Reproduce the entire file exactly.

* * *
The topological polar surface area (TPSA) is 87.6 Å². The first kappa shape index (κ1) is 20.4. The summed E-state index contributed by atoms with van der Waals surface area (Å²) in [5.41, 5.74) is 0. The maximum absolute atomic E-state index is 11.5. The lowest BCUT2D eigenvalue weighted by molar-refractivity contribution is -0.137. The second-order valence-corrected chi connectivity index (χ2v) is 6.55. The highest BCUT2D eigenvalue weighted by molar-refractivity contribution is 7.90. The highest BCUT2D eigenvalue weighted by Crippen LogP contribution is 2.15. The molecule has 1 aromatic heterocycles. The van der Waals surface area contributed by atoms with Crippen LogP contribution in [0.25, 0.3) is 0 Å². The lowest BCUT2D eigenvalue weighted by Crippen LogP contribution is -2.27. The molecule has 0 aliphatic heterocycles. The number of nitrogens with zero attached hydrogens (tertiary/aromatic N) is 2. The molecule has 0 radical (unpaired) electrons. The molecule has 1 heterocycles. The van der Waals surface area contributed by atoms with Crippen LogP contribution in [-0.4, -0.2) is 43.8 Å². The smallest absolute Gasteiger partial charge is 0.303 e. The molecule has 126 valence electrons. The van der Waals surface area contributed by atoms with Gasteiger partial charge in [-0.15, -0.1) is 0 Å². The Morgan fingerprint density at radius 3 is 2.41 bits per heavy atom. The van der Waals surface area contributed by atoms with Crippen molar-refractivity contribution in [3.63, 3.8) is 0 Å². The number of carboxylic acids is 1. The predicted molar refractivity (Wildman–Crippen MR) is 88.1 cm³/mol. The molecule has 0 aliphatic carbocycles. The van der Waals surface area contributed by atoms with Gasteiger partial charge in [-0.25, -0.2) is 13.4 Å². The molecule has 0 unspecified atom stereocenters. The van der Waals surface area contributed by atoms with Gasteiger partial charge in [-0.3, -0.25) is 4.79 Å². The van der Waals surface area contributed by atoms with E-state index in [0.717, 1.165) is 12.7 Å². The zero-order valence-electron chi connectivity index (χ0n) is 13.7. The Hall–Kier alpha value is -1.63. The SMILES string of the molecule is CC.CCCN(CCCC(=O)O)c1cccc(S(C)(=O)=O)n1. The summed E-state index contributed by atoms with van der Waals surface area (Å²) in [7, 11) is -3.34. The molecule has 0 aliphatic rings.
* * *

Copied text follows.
The topological polar surface area (TPSA) is 87.6 Å². The first kappa shape index (κ1) is 20.4. The summed E-state index contributed by atoms with van der Waals surface area (Å²) in [5.41, 5.74) is 0. The maximum absolute atomic E-state index is 11.5. The lowest BCUT2D eigenvalue weighted by molar-refractivity contribution is -0.137. The second-order valence-corrected chi connectivity index (χ2v) is 6.55. The highest BCUT2D eigenvalue weighted by molar-refractivity contribution is 7.90. The highest BCUT2D eigenvalue weighted by Crippen LogP contribution is 2.15. The molecule has 1 aromatic heterocycles. The van der Waals surface area contributed by atoms with Crippen LogP contribution in [0.25, 0.3) is 0 Å². The lowest BCUT2D eigenvalue weighted by Crippen LogP contribution is -2.27. The molecule has 0 aliphatic heterocycles. The number of nitrogens with zero attached hydrogens (tertiary/aromatic N) is 2. The molecule has 0 radical (unpaired) electrons. The molecule has 1 heterocycles. The van der Waals surface area contributed by atoms with Crippen LogP contribution in [-0.4, -0.2) is 43.8 Å². The smallest absolute Gasteiger partial charge is 0.303 e. The molecule has 126 valence electrons. The van der Waals surface area contributed by atoms with Gasteiger partial charge in [-0.15, -0.1) is 0 Å². The Morgan fingerprint density at radius 3 is 2.41 bits per heavy atom. The van der Waals surface area contributed by atoms with Crippen molar-refractivity contribution in [3.63, 3.8) is 0 Å². The number of carboxylic acids is 1. The predicted molar refractivity (Wildman–Crippen MR) is 88.1 cm³/mol. The molecule has 0 aliphatic carbocycles. The van der Waals surface area contributed by atoms with Gasteiger partial charge in [-0.25, -0.2) is 13.4 Å². The molecule has 0 unspecified atom stereocenters. The van der Waals surface area contributed by atoms with Gasteiger partial charge in [-0.3, -0.25) is 4.79 Å². The van der Waals surface area contributed by atoms with E-state index in [0.717, 1.165) is 12.7 Å². The zero-order valence-electron chi connectivity index (χ0n) is 13.7. The Hall–Kier alpha value is -1.63. The SMILES string of the molecule is CC.CCCN(CCCC(=O)O)c1cccc(S(C)(=O)=O)n1. The summed E-state index contributed by atoms with van der Waals surface area (Å²) in [7, 11) is -3.34. The molecule has 0 aliphatic rings.